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Justice News

Department of Justice
U.S. Attorney’s Office
Western District of Virginia

FOR IMMEDIATE RELEASE
Wednesday, February 13, 2019

Former Blacksburg Doctor Sentenced on Federal Drug Charges

Frank Purpera Jr. Sentenced to 20 Months After Being Convicted of 69 Counts Following Four-Day Trial in February 2018

Roanoke, VIRGINIA – The former owner of the Virginia Vein Institute in Blacksburg was sentenced yesterday to 20 months in federal prison resulting from his conviction on nearly 70 federal drug charges for illegally obtaining 3,200 oxycodone pills, United States Attorney Thomas T. Cullen and the Virginia Attorney General’s Office announced.

Frank Purpera Jr., 44, of Blacksburg, was convicted following a four-day trial in February 2018 in U.S. District Court in Roanoke on 67 counts of obtaining controlled substances by fraud, one count of omitting material information required to be kept, and one count of making a false statement.

In addition to the 20-month period of incarceration, Purpera was also ordered to pay a fine of $34,000 and a $6,800 special assessment.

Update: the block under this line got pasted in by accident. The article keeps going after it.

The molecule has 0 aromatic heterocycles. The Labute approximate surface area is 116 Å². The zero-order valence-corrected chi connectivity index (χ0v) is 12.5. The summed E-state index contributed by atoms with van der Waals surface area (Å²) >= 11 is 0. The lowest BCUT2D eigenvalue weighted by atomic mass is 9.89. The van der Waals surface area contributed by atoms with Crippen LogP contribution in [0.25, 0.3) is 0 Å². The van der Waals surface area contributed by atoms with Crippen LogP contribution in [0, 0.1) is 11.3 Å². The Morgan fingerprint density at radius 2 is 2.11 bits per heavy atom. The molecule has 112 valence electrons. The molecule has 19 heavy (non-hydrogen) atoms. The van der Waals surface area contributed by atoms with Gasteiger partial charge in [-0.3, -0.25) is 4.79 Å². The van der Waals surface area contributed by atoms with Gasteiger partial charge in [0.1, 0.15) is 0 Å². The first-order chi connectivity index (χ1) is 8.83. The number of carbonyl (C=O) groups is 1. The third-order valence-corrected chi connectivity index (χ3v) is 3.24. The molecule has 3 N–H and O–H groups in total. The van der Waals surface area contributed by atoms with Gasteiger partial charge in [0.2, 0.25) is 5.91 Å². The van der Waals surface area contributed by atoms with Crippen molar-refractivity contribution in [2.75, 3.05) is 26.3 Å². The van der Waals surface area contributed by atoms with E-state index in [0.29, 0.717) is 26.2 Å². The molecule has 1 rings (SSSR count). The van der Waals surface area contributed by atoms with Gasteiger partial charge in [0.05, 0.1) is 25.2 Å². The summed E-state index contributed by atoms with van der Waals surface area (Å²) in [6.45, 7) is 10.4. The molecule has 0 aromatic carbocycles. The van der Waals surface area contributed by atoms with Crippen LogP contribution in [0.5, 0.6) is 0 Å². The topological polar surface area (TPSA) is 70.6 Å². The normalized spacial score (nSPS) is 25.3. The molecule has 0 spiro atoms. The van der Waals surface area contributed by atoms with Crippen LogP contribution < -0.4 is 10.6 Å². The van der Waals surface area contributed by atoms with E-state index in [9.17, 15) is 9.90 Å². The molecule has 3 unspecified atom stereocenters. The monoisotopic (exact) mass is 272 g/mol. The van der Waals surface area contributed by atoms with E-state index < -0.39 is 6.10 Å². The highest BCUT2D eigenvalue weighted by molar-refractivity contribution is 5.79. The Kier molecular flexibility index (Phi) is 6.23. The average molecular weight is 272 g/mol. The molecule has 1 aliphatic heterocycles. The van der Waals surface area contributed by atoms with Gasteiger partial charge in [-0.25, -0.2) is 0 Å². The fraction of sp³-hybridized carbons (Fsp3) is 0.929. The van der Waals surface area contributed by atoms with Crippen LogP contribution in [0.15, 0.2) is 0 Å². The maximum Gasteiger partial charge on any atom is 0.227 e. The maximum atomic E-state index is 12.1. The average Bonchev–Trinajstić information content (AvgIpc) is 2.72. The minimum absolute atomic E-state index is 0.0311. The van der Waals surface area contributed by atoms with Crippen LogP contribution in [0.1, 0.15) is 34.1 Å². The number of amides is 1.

Evidence presented at trial by Assistant United States Attorneys Randy Ramseyer and Jennie L. M. Waering, and Virginia Assistant Attorney General and Special United States Attorney Nicole Terry, established that Purpera obtained 3,200 oxycodone pills and has no record of what happened to those pills. The defendant claimed to law enforcement the pills were used for procedures on his patients, however, further evidence at trial proved this to be untrue. Purpera later claimed to the Department of Health Professions that he gave all of the 3,200 oxycodone pills to his wife.  Evidence presented by the United States during trial showed that it would be outside of the scope of Purpera’s practice to dispense those pills to his wife under the facts and circumstances of the case and, therefore, those distributions would have been illegal.

In addition, evidence presented at trial established that Purpera tampered with witnesses. The defendant advised two of his employees to say “I don’t recall” if questioned by the government. Purpera also showed a video clip from the film The Wolf of Wall Street to one of the employees. In the clip, characters from the film are dealing with a witness and stating, “I don’t recall.”

The investigation of the case was conducted by the Federal Bureau of Investigation, the Department of Health and Human Services-Office of the Inspector General, the Drug Enforcement Administration, the Virginia Attorney General’s Medicaid Fraud Control Unit and an Investigator with the United States Attorney’s Office. Assistant United States Attorneys Randy Ramseyer and Special Assistant United States Attorney Nicole Terry, a Virginia Assistant Attorney General assigned to the Virginia Attorney General’s Medicaid Fraud Control Unit, prosecuted the case for the United States.

 

Topic(s): 
Health Care Fraud
Updated February 13, 2019